Our staff will be present at the festival from 10-5 on August 16th. Feel free to come and visit!

Highly trained and skilled Speech Language Pathologists and Communicative Disorders Assistants will be on sight to answer any questions you may have about your child’s speech, language and literacy needs.

There will be pamphlets available with communication expectations for the parents to take home. There will also be information about voice for those with family members with voice disorders. We will have information about all of the services we offer (not just for the kids).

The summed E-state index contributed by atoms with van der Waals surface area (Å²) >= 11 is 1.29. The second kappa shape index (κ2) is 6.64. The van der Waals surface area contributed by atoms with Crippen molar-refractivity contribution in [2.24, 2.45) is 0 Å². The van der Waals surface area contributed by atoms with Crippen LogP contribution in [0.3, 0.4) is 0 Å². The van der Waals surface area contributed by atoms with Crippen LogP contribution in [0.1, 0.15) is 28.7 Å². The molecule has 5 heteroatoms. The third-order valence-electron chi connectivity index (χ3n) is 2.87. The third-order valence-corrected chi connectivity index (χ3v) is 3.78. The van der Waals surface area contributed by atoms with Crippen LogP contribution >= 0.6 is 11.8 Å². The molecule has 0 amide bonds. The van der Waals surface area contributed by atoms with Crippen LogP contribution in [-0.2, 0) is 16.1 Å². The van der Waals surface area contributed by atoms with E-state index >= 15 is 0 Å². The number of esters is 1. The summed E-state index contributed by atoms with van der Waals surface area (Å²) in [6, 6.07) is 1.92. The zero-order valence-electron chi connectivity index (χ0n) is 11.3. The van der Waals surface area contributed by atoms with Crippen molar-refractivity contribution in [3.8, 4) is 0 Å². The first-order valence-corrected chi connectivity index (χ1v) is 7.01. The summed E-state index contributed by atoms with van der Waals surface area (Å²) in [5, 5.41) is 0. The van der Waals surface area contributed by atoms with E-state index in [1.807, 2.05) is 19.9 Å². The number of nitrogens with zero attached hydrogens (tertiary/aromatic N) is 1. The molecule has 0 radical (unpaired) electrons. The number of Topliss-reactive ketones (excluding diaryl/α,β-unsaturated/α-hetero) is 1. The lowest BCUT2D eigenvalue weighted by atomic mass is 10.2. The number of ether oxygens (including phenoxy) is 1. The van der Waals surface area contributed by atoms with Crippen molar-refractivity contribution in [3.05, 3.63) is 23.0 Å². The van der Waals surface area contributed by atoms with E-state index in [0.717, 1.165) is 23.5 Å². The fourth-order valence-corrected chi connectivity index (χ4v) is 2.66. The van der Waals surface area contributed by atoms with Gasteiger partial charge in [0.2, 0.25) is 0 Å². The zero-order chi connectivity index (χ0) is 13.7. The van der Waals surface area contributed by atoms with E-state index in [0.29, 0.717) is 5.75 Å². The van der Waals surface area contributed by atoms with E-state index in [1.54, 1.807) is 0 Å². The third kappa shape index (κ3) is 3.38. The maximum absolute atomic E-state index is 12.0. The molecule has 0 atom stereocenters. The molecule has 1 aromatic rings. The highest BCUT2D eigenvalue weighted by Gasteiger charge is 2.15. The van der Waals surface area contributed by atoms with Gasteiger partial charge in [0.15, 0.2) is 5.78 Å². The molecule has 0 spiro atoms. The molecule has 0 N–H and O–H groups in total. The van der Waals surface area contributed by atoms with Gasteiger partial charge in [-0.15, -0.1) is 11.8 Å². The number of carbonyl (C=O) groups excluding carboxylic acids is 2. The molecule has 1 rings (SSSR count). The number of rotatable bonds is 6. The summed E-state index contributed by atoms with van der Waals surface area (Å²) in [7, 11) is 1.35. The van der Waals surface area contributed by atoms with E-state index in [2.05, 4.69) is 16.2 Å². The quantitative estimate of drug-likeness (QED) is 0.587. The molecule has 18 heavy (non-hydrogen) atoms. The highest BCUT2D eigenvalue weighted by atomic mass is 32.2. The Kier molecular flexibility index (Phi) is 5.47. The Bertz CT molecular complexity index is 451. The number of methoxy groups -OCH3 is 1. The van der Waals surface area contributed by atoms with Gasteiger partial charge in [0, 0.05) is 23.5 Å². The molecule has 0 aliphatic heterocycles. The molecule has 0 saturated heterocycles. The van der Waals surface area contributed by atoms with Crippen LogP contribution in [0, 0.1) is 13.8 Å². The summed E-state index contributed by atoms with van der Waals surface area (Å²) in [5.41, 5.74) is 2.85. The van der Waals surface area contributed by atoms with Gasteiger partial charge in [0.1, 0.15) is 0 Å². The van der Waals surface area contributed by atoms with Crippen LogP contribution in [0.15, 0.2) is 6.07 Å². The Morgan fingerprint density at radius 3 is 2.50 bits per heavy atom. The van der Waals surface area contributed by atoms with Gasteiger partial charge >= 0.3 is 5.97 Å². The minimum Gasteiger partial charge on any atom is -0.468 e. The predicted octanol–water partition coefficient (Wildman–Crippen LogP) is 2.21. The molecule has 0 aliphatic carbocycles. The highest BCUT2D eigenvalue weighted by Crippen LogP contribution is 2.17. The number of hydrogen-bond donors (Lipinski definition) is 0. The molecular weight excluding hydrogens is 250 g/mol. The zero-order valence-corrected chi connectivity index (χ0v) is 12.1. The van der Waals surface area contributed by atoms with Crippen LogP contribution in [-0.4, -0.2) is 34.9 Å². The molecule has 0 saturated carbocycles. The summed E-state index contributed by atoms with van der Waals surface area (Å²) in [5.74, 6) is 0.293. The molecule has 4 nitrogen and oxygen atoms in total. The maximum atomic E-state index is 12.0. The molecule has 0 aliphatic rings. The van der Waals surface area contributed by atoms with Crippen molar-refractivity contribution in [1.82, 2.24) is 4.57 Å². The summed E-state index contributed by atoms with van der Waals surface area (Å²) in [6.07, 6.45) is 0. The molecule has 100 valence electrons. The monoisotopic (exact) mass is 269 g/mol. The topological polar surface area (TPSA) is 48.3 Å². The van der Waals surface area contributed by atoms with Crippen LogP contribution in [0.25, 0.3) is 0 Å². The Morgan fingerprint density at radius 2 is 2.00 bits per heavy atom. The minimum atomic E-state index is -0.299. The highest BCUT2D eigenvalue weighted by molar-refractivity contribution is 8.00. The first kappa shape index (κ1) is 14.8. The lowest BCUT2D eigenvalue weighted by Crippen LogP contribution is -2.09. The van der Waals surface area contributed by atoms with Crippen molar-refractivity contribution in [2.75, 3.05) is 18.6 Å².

There will be games set up for the children as well, they can walk away with prizes: stickers, candies, and temporary tattoos can be won. You can also walk away with a FREE beach ball!

Just look for the white tent with the S.L. Hunter SpeechWorks sign attached.  We will all be wearing purple shirts!

We hope to see everyone at the Burlington Children’s Festival.  August 16th at Spencer Smith Park.

GwenBlackburn-220Gwen is a Communicative Disorders Assistant with more than 17 years of experience working with a diverse client base.  Her experiences have provided her with the wonderful opportunity to be associated with adults suffering from brain injuries, those that have experienced a stroke, children with articulation and language difficulties and children who have a limited word repertoire.

SpeechWorks Lectures to University of Toronto